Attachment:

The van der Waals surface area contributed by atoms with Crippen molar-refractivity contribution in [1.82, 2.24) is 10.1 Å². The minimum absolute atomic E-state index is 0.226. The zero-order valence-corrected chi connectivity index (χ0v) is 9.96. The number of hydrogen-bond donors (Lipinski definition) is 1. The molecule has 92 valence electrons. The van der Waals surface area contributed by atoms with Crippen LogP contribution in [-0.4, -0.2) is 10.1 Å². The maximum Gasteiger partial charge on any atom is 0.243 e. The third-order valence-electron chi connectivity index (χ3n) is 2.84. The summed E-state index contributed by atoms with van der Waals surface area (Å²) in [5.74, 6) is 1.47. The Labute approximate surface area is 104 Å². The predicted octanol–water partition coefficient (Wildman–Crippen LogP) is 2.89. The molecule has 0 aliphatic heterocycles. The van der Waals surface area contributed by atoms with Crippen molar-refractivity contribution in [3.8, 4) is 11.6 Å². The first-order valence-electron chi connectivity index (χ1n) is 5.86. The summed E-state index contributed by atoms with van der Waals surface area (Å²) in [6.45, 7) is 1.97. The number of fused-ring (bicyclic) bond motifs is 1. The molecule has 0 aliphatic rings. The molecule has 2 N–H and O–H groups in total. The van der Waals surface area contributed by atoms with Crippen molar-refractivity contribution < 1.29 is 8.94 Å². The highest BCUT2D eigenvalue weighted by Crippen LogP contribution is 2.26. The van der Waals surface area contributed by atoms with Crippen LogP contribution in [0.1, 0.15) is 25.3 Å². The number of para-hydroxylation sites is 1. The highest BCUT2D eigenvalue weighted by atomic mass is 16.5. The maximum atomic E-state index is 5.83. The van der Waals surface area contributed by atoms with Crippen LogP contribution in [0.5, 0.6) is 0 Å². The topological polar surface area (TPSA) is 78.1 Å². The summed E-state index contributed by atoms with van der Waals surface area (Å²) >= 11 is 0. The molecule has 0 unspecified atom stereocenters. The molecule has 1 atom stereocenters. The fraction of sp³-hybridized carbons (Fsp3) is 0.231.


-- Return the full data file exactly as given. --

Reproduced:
The van der Waals surface area contributed by atoms with Crippen molar-refractivity contribution in [1.82, 2.24) is 10.1 Å². The minimum absolute atomic E-state index is 0.226. The zero-order valence-corrected chi connectivity index (χ0v) is 9.96. The number of hydrogen-bond donors (Lipinski definition) is 1. The molecule has 92 valence electrons. The van der Waals surface area contributed by atoms with Crippen LogP contribution in [-0.4, -0.2) is 10.1 Å². The maximum Gasteiger partial charge on any atom is 0.243 e. The third-order valence-electron chi connectivity index (χ3n) is 2.84. The summed E-state index contributed by atoms with van der Waals surface area (Å²) in [5.74, 6) is 1.47. The Labute approximate surface area is 104 Å². The predicted octanol–water partition coefficient (Wildman–Crippen LogP) is 2.89. The molecule has 0 aliphatic heterocycles. The van der Waals surface area contributed by atoms with Crippen molar-refractivity contribution in [3.8, 4) is 11.6 Å². The first-order valence-electron chi connectivity index (χ1n) is 5.86. The summed E-state index contributed by atoms with van der Waals surface area (Å²) in [6.45, 7) is 1.97. The number of fused-ring (bicyclic) bond motifs is 1. The molecule has 0 aliphatic rings. The molecule has 2 N–H and O–H groups in total. The van der Waals surface area contributed by atoms with Crippen molar-refractivity contribution < 1.29 is 8.94 Å². The highest BCUT2D eigenvalue weighted by Crippen LogP contribution is 2.26. The van der Waals surface area contributed by atoms with Crippen LogP contribution in [0.1, 0.15) is 25.3 Å². The number of para-hydroxylation sites is 1. The highest BCUT2D eigenvalue weighted by atomic mass is 16.5. The maximum atomic E-state index is 5.83. The van der Waals surface area contributed by atoms with Crippen LogP contribution in [0.5, 0.6) is 0 Å². The topological polar surface area (TPSA) is 78.1 Å². The summed E-state index contributed by atoms with van der Waals surface area (Å²) >= 11 is 0. The molecule has 0 unspecified atom stereocenters. The molecule has 1 atom stereocenters. The fraction of sp³-hybridized carbons (Fsp3) is 0.231.